It has taken time to work through our new normal. My morning routine honestly helps me so much, but there are still times I feel twinges of resentment that Corey’s life has seemingly gotten so much easier while mine feels a lot harder. But then I remember that I got to be home with our kids all day. I got to see James take his first steps, I got to read them books, take them to the park, bake cookies together, have dance parties, I got to be there to kiss there owies and snuggle them while we watched a movie. It doesn’t feel like all rainbows and sunshine on a day-to-day basis, but the exhaustion I feel at the end of the day is rewarding in a way being in the office never could be.

I know I’ll continue to ponder both working-mom-life and stay-at-home-mom-life. There will always be pros and cons for each. I imagine I’ll go back-and-forth between the two many times for many different reasons. For now I’m just grateful I’m getting the chance to see it all from another perspective, to really live it. And now more than ever I really do believe there is no perfect way, no better way — working, staying home, working from home, it’s all so freakin’ hard. And I have so much respect for every single mother out there, no matter what they do or where they do it.


Nine Books You & Your Toddler Will Both Love

Screen Shot 2017-06-19 at 1.51.32 PM.pngI have a confession. I hide my daughter’s books. Not all of them, of course… Just the ones I find annoying, way too long or just plain strange. Please tell me I’m not the only one who does this? It’s getting a little harder now that she’s three and she has a crazy good memory, but I’ll still try the ‘ol hide the book trick if I really have to. So from one parent to another, here’s a list of some legitimately awesome books you and your toddler will both love equally.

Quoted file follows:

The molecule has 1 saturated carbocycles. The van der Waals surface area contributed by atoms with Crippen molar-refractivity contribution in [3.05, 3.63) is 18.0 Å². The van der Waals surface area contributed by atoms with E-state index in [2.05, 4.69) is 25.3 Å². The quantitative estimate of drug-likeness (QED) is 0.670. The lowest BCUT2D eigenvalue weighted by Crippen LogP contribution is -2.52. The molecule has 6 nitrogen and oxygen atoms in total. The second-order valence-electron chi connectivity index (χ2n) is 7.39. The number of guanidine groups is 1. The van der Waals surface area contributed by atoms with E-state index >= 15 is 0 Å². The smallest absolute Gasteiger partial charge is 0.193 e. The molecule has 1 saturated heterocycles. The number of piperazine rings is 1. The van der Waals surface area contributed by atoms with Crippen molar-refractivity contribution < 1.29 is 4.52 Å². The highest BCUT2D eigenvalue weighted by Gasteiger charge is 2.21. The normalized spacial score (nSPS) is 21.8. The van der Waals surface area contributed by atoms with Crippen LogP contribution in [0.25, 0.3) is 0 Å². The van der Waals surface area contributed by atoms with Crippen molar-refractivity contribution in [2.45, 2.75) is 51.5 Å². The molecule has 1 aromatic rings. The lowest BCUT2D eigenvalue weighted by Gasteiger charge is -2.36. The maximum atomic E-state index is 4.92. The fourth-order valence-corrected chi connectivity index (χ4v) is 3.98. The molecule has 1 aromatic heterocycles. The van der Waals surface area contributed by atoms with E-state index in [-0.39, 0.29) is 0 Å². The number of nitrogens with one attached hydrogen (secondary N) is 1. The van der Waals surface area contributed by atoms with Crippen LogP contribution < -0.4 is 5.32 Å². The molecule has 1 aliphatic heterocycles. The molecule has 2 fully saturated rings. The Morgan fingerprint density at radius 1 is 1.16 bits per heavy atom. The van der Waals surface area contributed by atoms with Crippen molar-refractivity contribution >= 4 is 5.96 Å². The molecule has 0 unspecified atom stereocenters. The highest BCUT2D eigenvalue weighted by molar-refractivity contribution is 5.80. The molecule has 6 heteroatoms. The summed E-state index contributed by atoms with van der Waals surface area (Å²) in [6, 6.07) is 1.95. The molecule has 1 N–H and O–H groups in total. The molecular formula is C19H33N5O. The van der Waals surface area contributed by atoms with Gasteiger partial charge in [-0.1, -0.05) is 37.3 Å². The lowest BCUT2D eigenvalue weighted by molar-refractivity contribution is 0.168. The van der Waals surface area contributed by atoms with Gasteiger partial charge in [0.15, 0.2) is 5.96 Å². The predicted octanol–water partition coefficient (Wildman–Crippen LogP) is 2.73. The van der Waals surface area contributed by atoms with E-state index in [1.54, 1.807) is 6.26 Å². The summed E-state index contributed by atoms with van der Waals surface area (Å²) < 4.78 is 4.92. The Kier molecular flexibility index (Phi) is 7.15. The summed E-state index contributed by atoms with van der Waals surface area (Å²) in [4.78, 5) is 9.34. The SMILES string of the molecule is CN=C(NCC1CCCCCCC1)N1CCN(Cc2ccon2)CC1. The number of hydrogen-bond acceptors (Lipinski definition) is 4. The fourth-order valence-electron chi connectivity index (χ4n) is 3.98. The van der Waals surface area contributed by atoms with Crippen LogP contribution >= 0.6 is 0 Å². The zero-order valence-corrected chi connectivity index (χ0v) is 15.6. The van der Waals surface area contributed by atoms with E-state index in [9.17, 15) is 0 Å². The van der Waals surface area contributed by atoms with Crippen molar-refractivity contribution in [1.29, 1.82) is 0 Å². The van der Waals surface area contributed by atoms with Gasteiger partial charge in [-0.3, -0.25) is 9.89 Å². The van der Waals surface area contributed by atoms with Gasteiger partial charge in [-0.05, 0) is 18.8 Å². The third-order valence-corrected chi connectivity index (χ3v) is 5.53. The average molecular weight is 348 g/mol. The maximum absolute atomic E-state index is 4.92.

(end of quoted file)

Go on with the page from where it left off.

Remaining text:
One: Gaston // It’s no surprise I love this book, since we have a Frenchie/Boston mix ourselves. But this has become one of Elodie’s favorites. The illustrations are so cute I want to frame them and the story is so sweet!

Two & Three: Ada Twist, Scientist and Rosie Revere Engineer // I’m grouping these two books together because they are by the same author/illustrator and both share the same concept —  these books are …”the perfect tool to remind both young girls and women that they have the intelligence and perseverance to achieve their dreams.” Does it get much better than that? Love the message, love the stories and love the illustrations — win all around in our book (pun intended hehe)

Four: Knuffle Bunny // This book was gifted to me before Elodie was born by a very dear friend who lives in the Netherlands. Knuffel means hug in dutch, so she couldn’t resist this book and I’m so glad she gave it to us. It’s an adorable story of a dad and his daughter who go run and errand when the baby’s adored bunny gets left behind. Elodie now loves asking Corey if he’ll take her on an errand – adorbs!